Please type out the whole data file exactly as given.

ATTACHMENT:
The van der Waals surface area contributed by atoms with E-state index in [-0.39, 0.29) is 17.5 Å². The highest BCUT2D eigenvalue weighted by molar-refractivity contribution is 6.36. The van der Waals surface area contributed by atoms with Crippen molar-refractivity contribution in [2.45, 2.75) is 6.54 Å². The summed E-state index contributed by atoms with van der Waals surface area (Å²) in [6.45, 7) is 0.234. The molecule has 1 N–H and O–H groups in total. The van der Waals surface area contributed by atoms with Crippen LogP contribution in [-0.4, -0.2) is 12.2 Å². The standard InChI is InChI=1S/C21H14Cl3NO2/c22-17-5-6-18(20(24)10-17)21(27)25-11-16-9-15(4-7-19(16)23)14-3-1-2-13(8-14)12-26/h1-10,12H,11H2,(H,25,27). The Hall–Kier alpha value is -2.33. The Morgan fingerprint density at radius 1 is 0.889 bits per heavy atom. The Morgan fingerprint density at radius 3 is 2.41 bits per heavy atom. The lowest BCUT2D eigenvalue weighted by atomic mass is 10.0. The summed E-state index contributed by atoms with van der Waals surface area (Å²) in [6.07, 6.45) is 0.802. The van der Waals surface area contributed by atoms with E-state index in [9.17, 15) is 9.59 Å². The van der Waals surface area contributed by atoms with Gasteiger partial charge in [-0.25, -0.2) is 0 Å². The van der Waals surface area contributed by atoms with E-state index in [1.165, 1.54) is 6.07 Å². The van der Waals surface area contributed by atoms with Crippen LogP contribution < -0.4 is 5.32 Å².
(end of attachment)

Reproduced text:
The van der Waals surface area contributed by atoms with E-state index in [-0.39, 0.29) is 17.5 Å². The highest BCUT2D eigenvalue weighted by molar-refractivity contribution is 6.36. The van der Waals surface area contributed by atoms with Crippen molar-refractivity contribution in [2.45, 2.75) is 6.54 Å². The summed E-state index contributed by atoms with van der Waals surface area (Å²) in [6.45, 7) is 0.234. The molecule has 1 N–H and O–H groups in total. The van der Waals surface area contributed by atoms with Crippen LogP contribution in [-0.4, -0.2) is 12.2 Å². The standard InChI is InChI=1S/C21H14Cl3NO2/c22-17-5-6-18(20(24)10-17)21(27)25-11-16-9-15(4-7-19(16)23)14-3-1-2-13(8-14)12-26/h1-10,12H,11H2,(H,25,27). The Hall–Kier alpha value is -2.33. The Morgan fingerprint density at radius 1 is 0.889 bits per heavy atom. The Morgan fingerprint density at radius 3 is 2.41 bits per heavy atom. The lowest BCUT2D eigenvalue weighted by atomic mass is 10.0. The summed E-state index contributed by atoms with van der Waals surface area (Å²) in [6.07, 6.45) is 0.802. The van der Waals surface area contributed by atoms with E-state index in [9.17, 15) is 9.59 Å². The van der Waals surface area contributed by atoms with Gasteiger partial charge in [-0.25, -0.2) is 0 Å². The van der Waals surface area contributed by atoms with E-state index in [1.165, 1.54) is 6.07 Å². The van der Waals surface area contributed by atoms with Crippen LogP contribution < -0.4 is 5.32 Å².